Section 1446(b) provides that the notice of removal must be filed "within thirty days after the receipt by the defendant, through service or otherwise, of a copy of the initial pleading setting forth the claim for relief". The deputy sheriff who served the complaint and summons at the Red Cross's headquarters in Philadelphia wrote that he left the papers with the receptionist on February 19, 1991. The employee of the Red Cross to whom the papers wended their way noted that he received them on February 22, 1991. The notice of removal was filed on March 25, 1991--timely if measured from the latter date but not if measured from the former. After reviewing affidavits and depositions, Judge Parsons concluded that the date of service was February 22 and denied Roe's motion to remand. Roe next asked the court to send the group (b) and (c) defendants back to state court. The district court denied this motion, concluding that the supplemental jurisdiction, 28 U.S.C. Sec. 1367, permitted federal adjudication of all claims against all defendants, and that the suit should not be split into two pieces. 800 F.Supp. 620 (1992). Later Judge Parsons denied a motion for reconsideration based on a second potential defect in removal procedure: the failure of the other defendants to join the Red Cross's notice of removal. The court concluded that Sec. 2 entitles the Red Cross to a federal forum notwithstanding its neglect of procedures that other litigants must follow. 815 F.Supp. 241 (1992). The court also dismissed all claims against the group (c) defendants. The arguments about removal had consumed more than six months, and the court held that it was now too late to recover from the surgeons. 815 F.Supp. 244 (1992).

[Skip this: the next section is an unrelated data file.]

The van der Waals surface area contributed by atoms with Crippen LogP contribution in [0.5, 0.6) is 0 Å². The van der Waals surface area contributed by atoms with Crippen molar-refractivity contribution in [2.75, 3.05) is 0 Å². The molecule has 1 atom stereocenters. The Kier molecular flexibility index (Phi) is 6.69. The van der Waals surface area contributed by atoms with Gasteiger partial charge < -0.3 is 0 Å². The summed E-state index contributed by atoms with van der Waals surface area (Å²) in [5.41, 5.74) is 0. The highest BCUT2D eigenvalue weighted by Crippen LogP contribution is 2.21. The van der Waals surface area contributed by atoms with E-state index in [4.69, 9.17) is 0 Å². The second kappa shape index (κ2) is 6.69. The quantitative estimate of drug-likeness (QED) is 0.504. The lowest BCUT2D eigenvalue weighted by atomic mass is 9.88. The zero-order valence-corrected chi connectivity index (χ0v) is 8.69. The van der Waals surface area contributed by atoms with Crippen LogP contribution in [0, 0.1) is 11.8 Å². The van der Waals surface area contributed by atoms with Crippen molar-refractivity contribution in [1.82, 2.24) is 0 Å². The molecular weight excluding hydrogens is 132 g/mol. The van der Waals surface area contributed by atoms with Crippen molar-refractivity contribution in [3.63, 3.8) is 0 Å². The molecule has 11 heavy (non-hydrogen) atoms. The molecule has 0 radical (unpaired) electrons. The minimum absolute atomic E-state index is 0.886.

At this point Roe dismissed all claims against the Red Cross and affiliates--removing the sole basis of federal jurisdiction--and moved yet again for remand. Judge Duff, to whom the suit had been transferred after Judge Parsons's death, swiftly remanded the case. See Carnegie-Mellon University v. Cohill, 484 U.S. 343, 108 S.Ct. 614, 98 L.Ed.2d 720 (1988). Roe soon realized that the remand may have doomed any effort to pursue the group (c) defendants: a remand en bloc is not appealable even with respect to claims that the district court previously resolved on the merits, see Perry R. Pennington Co. v. T.R. Miller Co., 994 F.2d 390 (7th Cir.1993), and it may have been hard to persuade the state court to revisit a subject already adjudicated by the federal court. So Roe asked Judge Duff to un-remand the claims against the three surgeons. This was possible because the Northern District of Illinois automatically delays remands to afford time for reconsideration. Judge Duff granted this motion while the record was still in federal court. The upshot is that all claims against the remaining group (a) and (b) defendants are proceeding in state court, and the claims against the group (c) defendants were terminated by final judgment in federal court. Roe's appeal brings up the entire case--the entire case remaining in the district court, that is--and therefore is within our appellate jurisdiction. His principal argument is that we should vacate the judgment concerning the group (c) defendants and reunite the litigation in state court.